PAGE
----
Bolton’s book – Part 3

“I am hard-pressed to identify any significant Trump decision during my tenure that wasn’t driven by re-election calculations,” writes Bolton, who left his position in September.  APF press reports, “Bolton writes that Trump, who came from the worlds of real estate and show business, was inclined to offer ‘personal favors to dictators he liked.'” These excerpts taken from Bolton’s book  have been repeated dozens of times.

John Bolton will be interviewed by Martha Raddatz, tonight June 21 at 9;00 pm ET on ABC.   It is an one hour program.   

John  Bolton served under three presidents (Presidents Reagan, George H.W. Bush  and G.W. Bush) prior to his 17 months as Donald Trump’s National Security Advisor.  I saw him very frequently as a commentator on Fox News, during the Obama administration.   He was always very quick to explain why Obama’s policies, particularly on the Iran Nuclear Deal, were completely wrong.  A summary of his experience is provided in the first link at the bottom of this blog.  According to Wikipedia, “Bolton is a former senior fellow at the American Enterprise Institute (AEI), and Fox News Channel commentator. He was a foreign policy adviser to 2012 presidential candidate Mitt Romney.”

I expect my book to arrive on Tuesday.   Shipments to booksellers have begun.  Legal action to block the book publication appears to  have failed.   But the court case isn’t over.  In the end, Bolton may lose the 2 million dollars that he was promised.  I’m thinking this could easily linger in the courts for a long while.

I am certain Trump admired Bolton’s combative style, his nationalistic approach to foreign issues  and conservative views.  I think Bolton’s way of skewing facts to his favor, really helped him convince Trump that he would be an asset to his administration.     His time at the UN showed that he was not a particularly diplomatic representative to the UN and could be very blunt.   I suspect this is why Trump selected him to head up the National Security Agency in 2018.   At a moments notice, John Bolton could present a clear and concise defense of any of Trump’s foreign policies.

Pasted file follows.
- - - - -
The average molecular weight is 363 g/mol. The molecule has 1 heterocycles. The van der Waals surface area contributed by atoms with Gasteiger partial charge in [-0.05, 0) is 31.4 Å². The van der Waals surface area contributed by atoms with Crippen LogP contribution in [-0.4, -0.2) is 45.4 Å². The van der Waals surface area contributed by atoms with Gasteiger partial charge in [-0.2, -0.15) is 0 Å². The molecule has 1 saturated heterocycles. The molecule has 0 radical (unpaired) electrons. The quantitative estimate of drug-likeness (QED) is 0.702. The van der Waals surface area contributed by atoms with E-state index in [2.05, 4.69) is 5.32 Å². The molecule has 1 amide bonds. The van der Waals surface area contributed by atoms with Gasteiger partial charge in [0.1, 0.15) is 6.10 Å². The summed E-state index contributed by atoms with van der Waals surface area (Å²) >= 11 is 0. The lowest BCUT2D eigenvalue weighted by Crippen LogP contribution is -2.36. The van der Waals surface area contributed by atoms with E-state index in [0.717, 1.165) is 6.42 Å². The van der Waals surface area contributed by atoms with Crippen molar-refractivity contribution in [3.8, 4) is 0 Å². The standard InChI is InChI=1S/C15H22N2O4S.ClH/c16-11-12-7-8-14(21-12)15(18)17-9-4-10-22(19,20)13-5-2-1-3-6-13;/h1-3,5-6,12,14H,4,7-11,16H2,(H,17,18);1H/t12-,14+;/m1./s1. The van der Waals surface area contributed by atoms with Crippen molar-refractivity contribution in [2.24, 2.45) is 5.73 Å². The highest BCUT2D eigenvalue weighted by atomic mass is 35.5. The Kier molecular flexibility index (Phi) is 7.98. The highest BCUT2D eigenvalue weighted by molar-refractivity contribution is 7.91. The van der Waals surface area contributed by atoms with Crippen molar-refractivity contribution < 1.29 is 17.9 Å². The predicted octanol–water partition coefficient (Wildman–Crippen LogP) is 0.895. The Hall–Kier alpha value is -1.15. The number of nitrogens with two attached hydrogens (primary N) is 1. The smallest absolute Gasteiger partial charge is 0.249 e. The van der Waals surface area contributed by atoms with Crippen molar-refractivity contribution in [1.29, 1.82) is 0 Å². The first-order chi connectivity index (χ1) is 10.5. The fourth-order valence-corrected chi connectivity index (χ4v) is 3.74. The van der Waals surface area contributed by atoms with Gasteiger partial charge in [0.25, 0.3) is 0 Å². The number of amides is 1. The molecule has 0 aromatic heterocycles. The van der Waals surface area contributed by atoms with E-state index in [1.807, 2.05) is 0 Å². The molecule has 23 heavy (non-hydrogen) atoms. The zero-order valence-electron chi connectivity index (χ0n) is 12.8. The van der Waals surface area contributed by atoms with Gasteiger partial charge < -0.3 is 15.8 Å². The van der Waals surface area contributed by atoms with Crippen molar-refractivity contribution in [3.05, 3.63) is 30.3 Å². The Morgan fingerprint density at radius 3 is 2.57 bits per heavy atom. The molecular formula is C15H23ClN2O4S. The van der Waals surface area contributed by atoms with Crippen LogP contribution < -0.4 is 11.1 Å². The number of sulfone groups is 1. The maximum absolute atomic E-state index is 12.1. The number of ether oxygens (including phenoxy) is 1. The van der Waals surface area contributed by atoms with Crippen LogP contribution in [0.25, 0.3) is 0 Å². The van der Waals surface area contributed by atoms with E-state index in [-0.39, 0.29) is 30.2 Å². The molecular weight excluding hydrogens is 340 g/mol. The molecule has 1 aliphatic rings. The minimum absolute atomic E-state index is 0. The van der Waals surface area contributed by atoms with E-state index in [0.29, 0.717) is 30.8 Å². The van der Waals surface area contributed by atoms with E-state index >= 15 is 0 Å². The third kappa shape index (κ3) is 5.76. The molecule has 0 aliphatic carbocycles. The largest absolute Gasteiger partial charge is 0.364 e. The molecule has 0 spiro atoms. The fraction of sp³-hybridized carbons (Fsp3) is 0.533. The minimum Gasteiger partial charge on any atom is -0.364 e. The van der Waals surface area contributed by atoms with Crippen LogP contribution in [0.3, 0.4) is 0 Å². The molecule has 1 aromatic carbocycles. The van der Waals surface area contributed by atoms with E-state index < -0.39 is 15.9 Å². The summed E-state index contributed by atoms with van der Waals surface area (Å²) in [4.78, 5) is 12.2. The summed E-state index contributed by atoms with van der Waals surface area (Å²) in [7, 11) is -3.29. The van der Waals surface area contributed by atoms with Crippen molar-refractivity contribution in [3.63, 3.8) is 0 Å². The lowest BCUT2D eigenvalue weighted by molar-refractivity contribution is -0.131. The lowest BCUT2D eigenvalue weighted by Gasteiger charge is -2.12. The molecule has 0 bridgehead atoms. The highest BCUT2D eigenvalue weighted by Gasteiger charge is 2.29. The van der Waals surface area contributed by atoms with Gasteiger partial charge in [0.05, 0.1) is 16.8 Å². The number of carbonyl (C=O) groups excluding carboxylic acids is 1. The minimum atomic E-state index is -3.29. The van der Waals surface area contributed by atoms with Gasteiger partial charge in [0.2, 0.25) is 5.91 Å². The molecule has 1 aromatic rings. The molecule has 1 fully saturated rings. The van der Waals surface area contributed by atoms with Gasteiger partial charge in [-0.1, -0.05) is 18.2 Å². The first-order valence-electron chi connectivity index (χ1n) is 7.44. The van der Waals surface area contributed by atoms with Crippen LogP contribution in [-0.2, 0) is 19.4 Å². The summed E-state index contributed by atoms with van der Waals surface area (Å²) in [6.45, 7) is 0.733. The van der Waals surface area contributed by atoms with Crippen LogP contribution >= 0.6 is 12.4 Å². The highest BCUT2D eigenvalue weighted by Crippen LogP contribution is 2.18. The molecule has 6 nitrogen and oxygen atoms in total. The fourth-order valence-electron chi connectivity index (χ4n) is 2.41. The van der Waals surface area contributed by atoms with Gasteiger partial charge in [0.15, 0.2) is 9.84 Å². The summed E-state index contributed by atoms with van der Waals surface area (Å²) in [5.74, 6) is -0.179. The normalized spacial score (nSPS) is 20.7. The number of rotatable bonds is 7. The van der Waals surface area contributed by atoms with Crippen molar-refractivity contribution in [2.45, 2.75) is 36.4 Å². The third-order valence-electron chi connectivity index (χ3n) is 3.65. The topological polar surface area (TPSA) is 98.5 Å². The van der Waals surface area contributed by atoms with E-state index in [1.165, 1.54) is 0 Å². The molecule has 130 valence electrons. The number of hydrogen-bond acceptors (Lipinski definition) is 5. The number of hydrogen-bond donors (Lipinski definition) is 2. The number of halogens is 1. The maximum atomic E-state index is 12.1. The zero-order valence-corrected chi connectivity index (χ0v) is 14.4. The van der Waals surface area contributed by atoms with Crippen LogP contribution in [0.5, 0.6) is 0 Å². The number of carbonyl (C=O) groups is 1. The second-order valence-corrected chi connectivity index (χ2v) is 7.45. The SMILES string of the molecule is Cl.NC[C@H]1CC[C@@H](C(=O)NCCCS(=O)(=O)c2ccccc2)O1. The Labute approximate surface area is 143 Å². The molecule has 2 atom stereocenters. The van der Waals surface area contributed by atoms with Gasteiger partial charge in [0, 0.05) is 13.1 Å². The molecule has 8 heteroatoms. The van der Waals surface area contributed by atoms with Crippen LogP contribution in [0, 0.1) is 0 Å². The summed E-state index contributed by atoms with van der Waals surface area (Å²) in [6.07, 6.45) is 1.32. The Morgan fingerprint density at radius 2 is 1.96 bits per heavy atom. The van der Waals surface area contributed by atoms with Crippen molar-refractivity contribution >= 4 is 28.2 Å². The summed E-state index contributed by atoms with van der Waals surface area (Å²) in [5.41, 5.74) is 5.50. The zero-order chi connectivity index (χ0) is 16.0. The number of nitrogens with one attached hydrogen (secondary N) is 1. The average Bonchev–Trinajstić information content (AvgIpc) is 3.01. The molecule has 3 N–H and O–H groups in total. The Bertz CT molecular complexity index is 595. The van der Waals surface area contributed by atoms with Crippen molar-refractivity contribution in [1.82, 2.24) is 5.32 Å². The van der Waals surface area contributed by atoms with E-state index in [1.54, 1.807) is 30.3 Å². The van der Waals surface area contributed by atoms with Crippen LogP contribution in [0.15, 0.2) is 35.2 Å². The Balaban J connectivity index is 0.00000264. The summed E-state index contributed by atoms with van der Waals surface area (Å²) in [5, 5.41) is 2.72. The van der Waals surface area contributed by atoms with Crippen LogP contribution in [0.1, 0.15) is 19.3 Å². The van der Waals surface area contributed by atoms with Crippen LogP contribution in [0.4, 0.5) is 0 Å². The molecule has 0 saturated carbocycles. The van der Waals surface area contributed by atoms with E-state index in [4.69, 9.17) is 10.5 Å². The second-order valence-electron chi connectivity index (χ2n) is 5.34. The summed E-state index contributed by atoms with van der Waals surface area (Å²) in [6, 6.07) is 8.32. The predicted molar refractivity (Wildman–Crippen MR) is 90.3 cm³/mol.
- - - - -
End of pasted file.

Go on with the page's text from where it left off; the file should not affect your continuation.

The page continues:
Trump reminded everyone at a press conference that Bolton was not confirmed as Ambassador to the UN in December 2006 under the Bush administration after serving in the UN for 5 months.  What he fails to mention that the Senate was controlled at that time  by the Democrats in late 2006.    Senator Lincoln Chafee, a Republican from Rhode Island, on the Senate Foreign Relations  Committee opposed Bolton.  Bolton had been considered as a poor choice by Democrats as he had supported Bush in the Iraq War, but was  strongly supported by conservative Republicans and George Bush.   As stated in the link below,  at press conference, the President Bush said, “I received the resignation of Ambassador John Bolton. I accept it. I’m not happy about it. I think he deserved to be confirmed.”

I’m not particularly upset that Bolton chose to release all he know no and not during the impeachment inquiry.   In Bolton’s book, he states the impeachment inquiry was  too focused on Ukraine.   But Bolton is wrong.  Had the inquiry been broader, the evidence would have been weaker, and the Republicans in the Senate would have been accusing Democrats of making wild accusations.  Come to think of it, they did any way and tried to disparage the witnesses who had testified in the House.      They brought up the fact that the numerous Democrats thought Trump should be impeached based on Russian interference and his obstruction of justice related to the probe, then switched to Ukraine where there evidence was rock solid.

Had Bolton agreed to testify in House, Trump still would have been acquitted in the Senate.  No amount of evidence on the Ukraine scandal  could have changed the verdict.   This was re-iterated in the New York Times columnist Michelle Goldberg,   “That Bolton did not testify to this earlier is to his immense disgrace. But it is a national disgrace that his confirmation of the Democrats’ impeachment case probably won’t matter, so inured are Republicans to staggering corruption.”    In fact, according to excerpts in the book,  Bolton felt acquittal in the Senate was a done deal, and if the Republicans had been  allowed subpoenaed him, Trump still would have been acquitted.  I’m paraphrasing this a bit.

I would have liked it even better if Bolton had released his book in August 2020, as Trump was really trying to rev up his base support.    From the beginning, I was not a big fan of the impeachment inquiry, because it was as clear as day,  Trump would be acquitted in the Senate, regardless of the evidence.   I said the proper way to get rid of President Trump was through the ballot box in November.

Vote, 2020.

Stay tuned and safe,

Dave

Links:

Bolton, John,  The Room Where it Happened ($19.95 Hardcopy, available June 23, 2020 Amazon Prime).  Accepting pre-orders.

Wikipedia Link:  John Bolton

APF: John Bolton’s explosive charges against Trump

(There are many copies in circulation among journalists, so many posts like the one above can be found on the internet)

Propublica, John Bolton Skewed Intelligence, Say People Who Worked With Him
Please note this article appeared when Bolton was in March 2018, when Trump announced Bolton’s appointment as National Security Advisor.

Time, John Bolton’s Temper  (Please not the date of this article,  April 25, 2005)

 

 

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